ZANTEL MARKETING AGENCY V WILLIAM WHITAKER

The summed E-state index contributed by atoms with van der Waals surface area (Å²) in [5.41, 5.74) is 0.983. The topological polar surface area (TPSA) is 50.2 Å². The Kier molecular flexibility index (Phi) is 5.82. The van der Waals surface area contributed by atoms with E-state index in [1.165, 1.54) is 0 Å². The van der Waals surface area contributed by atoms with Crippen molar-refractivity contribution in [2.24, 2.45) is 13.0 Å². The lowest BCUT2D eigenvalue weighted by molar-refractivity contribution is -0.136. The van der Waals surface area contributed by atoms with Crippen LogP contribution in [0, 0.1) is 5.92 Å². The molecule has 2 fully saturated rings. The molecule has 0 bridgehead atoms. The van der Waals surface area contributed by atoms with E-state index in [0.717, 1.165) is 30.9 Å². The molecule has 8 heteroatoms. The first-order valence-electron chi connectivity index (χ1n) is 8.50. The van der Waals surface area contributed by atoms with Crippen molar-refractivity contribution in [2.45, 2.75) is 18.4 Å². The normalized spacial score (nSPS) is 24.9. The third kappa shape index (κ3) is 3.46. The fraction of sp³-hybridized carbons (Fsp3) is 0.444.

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STATE OF MICHIGAN COURT OF APPEALS ZANTEL MARKETING AGENCY, Plaintiff-Appellee/Cross-Appellant, v FOR PUBLICATION March 29, 2005 9:00 a.m. No. 248313 Wayne Circuit Court LC No. 00-0119274-CK WHITESELL CORPORATION, f/k/a WHITESELL MANUFACTURING, and WHITESELL of MICHIGAN, INC., Defendants-Appellants/CrossAppellees, Official Reported Version and WILLIAM WHITAKER and STAMPTECH OF MICHIGAN, INC., Defendants. Before: Meter, P.J., and Wilder and Schuette, JJ. WILDER, J. Defendants, Whitesell Corporation (Whitesell) and Whitesell of Michigan, Inc. (WOM), appeal as of right the judgment entered on a verdict in favor of plaintiff Zantel Marketing Agency (Zantel). Zantel was awarded $353,737 in damages on its breach of contract claim, $26,670 in damages on its claim under the Michigan sales representatives commissions act (SRCA), MCL 600.2961, and case evaluation sanctions and costs under MCR 2.403(O) in the amount $112,424 plus statutory interest. Zantel cross-appeals by right that portion of the judgment that directs defendants to pay attorney fees as case evaluation sanctions under MCR 2.403(O), and not under the SRCA, MCL 600.2961(6). We reverse the judgment in favor of Zantel and remand for entry of a judgment of no cause of action in favor of Whitesell and WOM. I. Facts A. Zantel's Business Relationship with Stamptech -1- Beginning in August 1996, Zantel, a Canadian partnership engaged in the business of marketing businesses, and Stamptech Manufacturing Company, an affiliate of MacLean-Fogg Company (Stamptech), a Michigan manufacturer in the business of producing pierce nuts,1 entered into a business relationship whereby Zantel served as Stamptech's exclusive representative for the sale of pierce nuts in Canada. On October 14, 1997, Zantel and Stamptech entered into a written sales agency agreement (agency agreement), drafted by Zantel and made effective retroactive to August 1996, that formalized the business relationship. The agreement was signed on behalf of Zantel by Cliff Ali, partner and founder of Zantel. Bill Whitaker signed for Stamptech as its president. The agency agreement provided that Zantel was granted and accepted the exclusive right to represent Stamptech as Stamptech's agent in Canada and that Zantel would sell in Canada for ten years the pierce nuts manufactured by Stamptech in exchange for a commission of five percent of net monthly sales. The agency agreement further provided that the agreement was "not transferable to a third party but will be honoured by new ownership, successors and assigns of either party and the terms and conditions can be mutually agreed upon with respect to the element of changes that might be considered." (Emphasis added.) B. Stamptech Enters Negotiations to Sell Its Assets Stamptech began to lose profitability, and Neil Whitesell, the owner of defendant companies, Whitesell and WOM, entered preliminary discussions/negotiations to purchase Stamptech's assets as an opportunity to cultivate business relationships in the automotive industry. At the time these preliminary negotiations were conducted WOM did not exist as a legal entity. WOM was incorporated in Alabama on August 26, 1998, for the purpose of purchasing the assets of Stamptech and operating a pierce nut business. On August 31, 1998, WOM, Stamptech, and MacLean-Fogg Company (MFC)2 executed an "Asset Sale Agreement" (asset agreement). Whitesell, an Alabama corporation with business operations in Alabama and formed in 1972, was not a signatory to the asset agreement. Robert Weise, the chief operating officer and secretary/treasurer for Whitesell and WOM, drafted and negotiated the asset agreement. Pursuant to the asset agreement, WOM would purchase "substantially all" of Stamptech's assets, including its name, receivables, equipment, patents, and business lease. Multiple documents or "exhibits" were made part of the asset agreement, which itself comprised one of eight documents referenced in the "Index of Closing Documents" for the "Asset Sale between [Stamptech] and [WOM]." The asset agreement included an integration clause stating that the closing documents exhibits were incorporated into the asset agreement and that, together, the asset agreement and the closing documents reflected the entire agreement between the parties. Paragraph 7.7 of the asset agreement states: 1 Pierce nuts are fasteners used in the automotive and appliance industries. 2 MFC is a Chicago-based company, which had an eighty percent controlling interest in Stamptech. The remaining interest was controlled by MIOH Corporation. -2- 7.7 Retained Liabilities. Seller shall remain responsible for all debts, product warranties or guarantees, liabilities and obligations of, or claims (whether fixed or contingent) arising by law or by contract or otherwise for all actions or inactions of the Seller or related to the Business or the Purchased Assets on or prior to the Closing Date (the "Retained Liabilities"). Purchaser shall be responsible for all debts, liabilities and obligations of, or claims arising by law or by contract or otherwise for all actions or inactions of the Purchaser or related to the Business or the Purchased Assets after the Closing date together with those obligations or duties as specifically set forth on Schedule A to Exhibit 3.2(b) (the "Assumed Liabilities"). [Underline in original; emphasis added.] Exhibit/Schedule A to the asset agreement states: EXHIBIT A 1. All of Seller's rights to the "Stamptech" name. 2. All of Seller's rights under United States Patent numbers 4,203,187 (expired May 20, 1997) and 4,306, 654 (expires December 22,1998). 3. All of Seller's rights and obligations under Certificate Number 1155 attached hereto. 4. All of Seller's rights and obligations under the Maintenance Agreement for a fax machine dated 5-28-96 and attached hereto. 5. All of Seller's rights and obligations under the Equipment Lease Agreement for one Gateway 2000 computer dated March 21, 1997 and attached hereto. 6. All of Seller's rights and obligations under the Performance Guarantee Agreement for a copier machined dated 11/21/95 and attached hereto. 7. Other than the Assumed Liabilities as defined in the Sale Agreement dated the date hereof, no liabilities are being transferred herein. Exhibit 3.2(b) to the asset agreement states in its paragraph 3 that "[p]urchaser does hereby accept on the Closing Date established under the aforesaid Sale Agreement, and agrees to assume, agrees to perform, and in due course pay and discharge, only the obligations and liabilities of Seller set forth on Exhibit A hereto ('Contract Rights')." Paragraph 6 of Exhibit 3.2(b) states, in bold type: "With respect to any Contract Right that by its terms prohibits assignment without consent of the counterparty thereto, Purchaser and Seller agree that Purchaser shall perform the obligations of Seller thereunder from and after the Closing Date as if such contract had been assigned and Purchaser shall indemnify, defend and hold Seller harmless from and against any default by Purchaser thereunder." C. Zantel's and Defendants' Business Relationship -3- Sometime in September 1998, a letter signed by Whitaker was sent to clients of Stamptech announcing that "Stamptech, a Division of Whitesell Corporation, has changed the company name to Whitesell of Michigan." In addition, Whitaker, in his new capacity as WOM general manger, informed Ali by letter dated September 1, 1998, that MFC's interest in Stamptech had been acquired by "Whitesell Corporation" and that a meeting would occur to "explore the possibilities" created by the acquisition. Ali received oral assurances from Whitaker that the agency agreement between Zantel and Stamptech would remain unchanged. Zantel continued to market sales in Canada, and commission checks representing five percent of net sales were made payable to Ali by "Whitesell Corporation A.K.A Whitesell of Michigan, Inc." Between September 1998 and October 1998, Whitaker became dissatisfied with Ali's performance. On October 9, 1998, Whitaker sent a letter to Zantel to the attention of Ali, criticizing Ali's technical knowledge, sales technique, and constant telephone calls regarding the status of his commission checks. In a letter dated, February 25, 1999, and containing the letterhead "StampTech, a Division of Whitesell Corp.," Whitaker informed Ali that the services of "Zantel Marketing and yourself are terminated." The termination letter also informed Ali that "Zantel Marketing" would be paid for commissions earned through the month of March 1999. Whitaker notified clients with letterhead containing "StampTech, a Division of Whitesell Corp." that "StampTech has terminated association with Zantel Marketing and Mr. Cliff Ali." After Whitaker terminated Ali's and Zantel's services, "Whitesell of Canada" and another marketing company developed and distributed sales of pierce nuts in Canada. II. Procedural History On June 15, 2000, plaintiff filed a five-count complaint against defendants3 under various theories. This appeal only concerns plaintiff 's SRCA and breach of contract claims. In its breach of contract claim, Zantel alleged it had a contractual relationship with defendants because the agency agreement expressly stated that defendants would honor the agreement originally made between Zantel and Stamptech. Under the SRCA claim, Zantel asserted it was the selling agent for all the pierce nut sales in Canada and thus was owed commissions before and after the date of its termination, including future commissions for sales under blanket purchase orders for the remainder of the ten-year term under the agency agreement. Zantel also alleged defendants, without good cause, terminated the agency agreement before the ten-year stated term. In defendants' July 19, 2000, answer, defendants raised the statute of frauds as an affirmative defense, denied the existence of any contract with Zantel, and asserted that Whitesell could not be held liable to Zantel because it was a separate corporate entity and also was not a party to the agency or asset agreements At trial, Zantel argued Whitesell and WOM were indistinct successor corporations that, pursuant to the asset agreement, were jointly liable under an express or implied assumption 3 In addition to naming WOM and Whitesell as defendants, plaintiff's complaint named Whitaker, in his individual capacity, Stamptech of Michigan, Inc.; Stamptech GP, Inc; Stamptech Company Limited; MFC; and Whitesell Manufacturing as defendants. Ultimately, claims against all defendants except WOM and Whitesell were dismissed. -4- theory. Defendants in turn argued that Whitesell and WOM were not successor corporations, rather they were two distinct corporations, neither one of which was contractually bound to honor the agency agreement between Zantel and Stamptech. Defendants contended that Zantel could not recover under its breach of contract or its SRCA claims in the absence of a contract because (1) the statute of frauds precluded Whitesell's liability as it was not a signatory to the asset agreement, and a writing between Zantel and defendants was required because performance under the agency agreement could not be performed in less than a year, and (2) WOM, which was a signatory to the sale agreement, was nonetheless not liable to Zantel under the terms of the asset agreement. At the close of Zantel's proofs, the trial court denied defendants' motion for a directed verdict. On August 7, 2003, following an eleven-day trial, the jury found that defendants had assumed the agency agreement as part of the asset agreement and returned a verdict against "defendants,"4 awarding Zantel damages of $353,737 on the breach of contract claim and $8,890 for past due commissions on the SRCA claim. On October 29, 2002, the trial court entered judgment on the verdict against defendants jointly and severally, awarding $353,737 on the breach of contract claim, $105,240.30 in attorney fees and $7,183.70 in costs under MCR 2.403(O) from the date of the case evaluation through September 30, 2002, $8,890 in unpaid commissions and $17,780 in double damages under the SRCA, and $73,212.80 in statutory judgment interest for the period starting from the filing date of the complaint through September 30, 2002. After the entry of judgment, defendants moved for remittitur, judgment notwithstanding the verdict (JNOV), or a new trial. The trial court denied the motion, rejecting defendants' arguments that (1) the statute of frauds barred Zantel's claims, (2) the trial court effectively granted a directed verdict in favor of Zantel when it did not allow the jury to consider the whether Whitesell and WOM should be treated as separate entities or the same corporate entity, and (3) the evidence did not support the jury's award of damages. On March 10, 2003, the trial court entered an order staying the proceedings with regard to Whitesell only pending resolution of this appeal. III. Standards of Review This Court reviews de novo the trial court's decisions on a motion for a directed verdict and a motion for JNOV. Wilkinson v Lee, 463 Mich 388, 391; 617 NW2d 305 (2000). A directed verdict is appropriate only when no factual question exists on which reasonable jurors could differ. Cacevic v Simplimatic Engineering Co (On Remand), 248 Mich App 670, 679-680; 645 NW2d 287 (2001). The appellate court reviews all the evidence presented up to the time of the directed verdict motion, considers that evidence in a light most favorable to the nonmoving party, and determines whether a question of fact existed. Id. at 679. In reviewing the decision on a motion for JNOV, this Court views the evidence and all legitimate inferences drawn from 4 The jury verdict form did not specifically provide the jury with an opportunity to determine defendants' liability individually, nor did it allow the jury to distinguish whether the agency agreement was assumed by the express terms of the sales agreement or defendants' subsequent conduct. -5- the evidence in the light most favorable to the nonmoving party. Forge v Smith, 458 Mich 198, 204; 580 NW2d 876 (1998). "'If reasonable jurors could honestly have reached different conclusions, the jury verdict must stand.'" Central Cartage Co v Fewless, 232 Mich App 517, 524; 591 NW2d 422 (1998) (citation omitted). "The doctrine of successor liability is '"derived from equitable principles."'" Craig v Oakwood Hosp, 471 Mich 67, 77; 684 NW2d 296 (2004), quoting Stevens v McLouth Steel Products Corp, 433 Mich 365, 376; 446 NW2d 95 (1989), quoting Musikiwamba v ESSI, Inc, 760 F2d 740, 750 (CA 7, 1985). "Its application is therefore subject to review de novo." Craig, supra at 77. IV. Analysis Defendants first argue that the trial court erred by denying their motions for a directed verdict and JNOV. We agree. We conclude that the asset agreement precludes a finding that Whitesell or WOM are liable to Zantel under the 1997 agency agreement between Stamptech and Zantel. "'The primary goal in the construction or interpretation of any contract is to honor the intent of the parties.'" UAW-GM Human Resource Ctr v KSL Recreation Corp, 228 Mich App 486, 491; 579 NW2d 411 (1998), quoting Rasheed v Chrysler Corp, 445 Mich 109, 127 n 28; 517 NW2d 19 (1994). Absent an ambiguity or internal inconsistency, contractual interpretation begins and ends with the actual words of a written agreement. Henderson v State Farm Fire & Cas Co, 460 Mich 348, 354; 596 NW2d 190 (1999). Here, reviewing the evidence in a light most favorable to Zantel, we find that the asset agreement unambiguously provides that WOM did not assume liability for the 1997 agency agreement between Zantel and Stamptech. The asset agreement clearly provides that liabilities arising by contract before the closing date were not assumed by WOM unless specifically so stated in Schedule A to Exhibit 3.2(b). It is undisputed that the agency agreement between Zantel and Stamptech was a contractual liability of Stamptech that arose before the closing of the asset agreement, and that this contractual liability was not listed in Schedule A. Thus, under the clear and unambiguous language of the asset agreement, the liability to Zantel remained that of Stamptech. Plaintiff argues alternatively that WOM's agreement to assume liability for the agency agreement should be implied on the basis of the conduct of Whitesell in writing commission checks to Ali, the statements made to Ali by Whitaker, and the correspondence to Ali, Zantel, and Stamptech clients that used the names Whitesell, WOM, and Stamptech interchangeably. We disagree. Under Michigan law, a corporation that acquires the assets of another corporation is not liable for the selling corporation's obligations, absent certain circumstances. Shue & Voeks, Inc v Amenity Design & Mfg, Inc, 203 Mich App 124, 127-128; 511 NW2d 700 (1993). Such circumstances exist where (1) the transaction amounts to a consolidation or merger, (2) the acquiring corporation expressly or impliedly agrees to assume the selling corporation's obligations, (3) the new corporation is a mere continuation of the old corporation, or (4) the sale is fraudulent. Id. at 128, citing Antiphon, Inc v LEP Transport, Inc, 183 Mich App 377, 382-383; 454 NW2d 222 (1990). Here, because WOM expressly limited its liabilities in the asset agreement, an implied agreement to assume any liability to Zantel arising from the agency -6- agreement cannot be found. Barber v SMH (US), Inc, 202 Mich App 366, 375; 509 NW2d 791 (1993). Moreover, the fact that Ali and Zantel received commissions for sales of pierce nuts after the closing is consistent with the asset agreement and does not suggest an assumption of the agency agreement. WOM agreed to assume liabilities arising after the closing date. There can be no dispute that WOM had a liability to Zantel for any sales by Zantel on behalf of WOM after the closing of the asset sale. Payment by WOM resulting from these liabilities is insufficient to render ambiguous the clear language of the asset agreement that WOM did not assume the agency agreement as a liability. V. Conclusion The trial court erred by denying the directed verdict motion of WOM and Whitesell because the plain language of the asset agreement establishes that the ten-year agency agreement between Zantel and Stamptech was not a liability assumed by WOM at the time of the closing of the asset sale. Subsequent payments of commissions by WOM to Zantel do not serve to imply a contract between Zantel and WOM or Whitesell that is contrary to the express language of the asset agreement, but instead reflect the express agreement by WOM that it would assume any liabilities arising by law, contract, or otherwise after the closing of the asset sale. Commissions paid for sales made by Zantel in Canada after the closing reflect such a liability. Because we find the trial court erred by denying the directed verdict motion of WOM, we need not address the remaining claims raised by WOM and Whitesell. In addition, the crossappeal by Zantel is moot. We reverse, remand for entry of judgment of no cause of action in favor of Whitesell and WOM, and do not retain jurisdiction. /s/ Kurtis T. Wilder /s/ Patrick M. Meter /s/ Bill Schuette -7-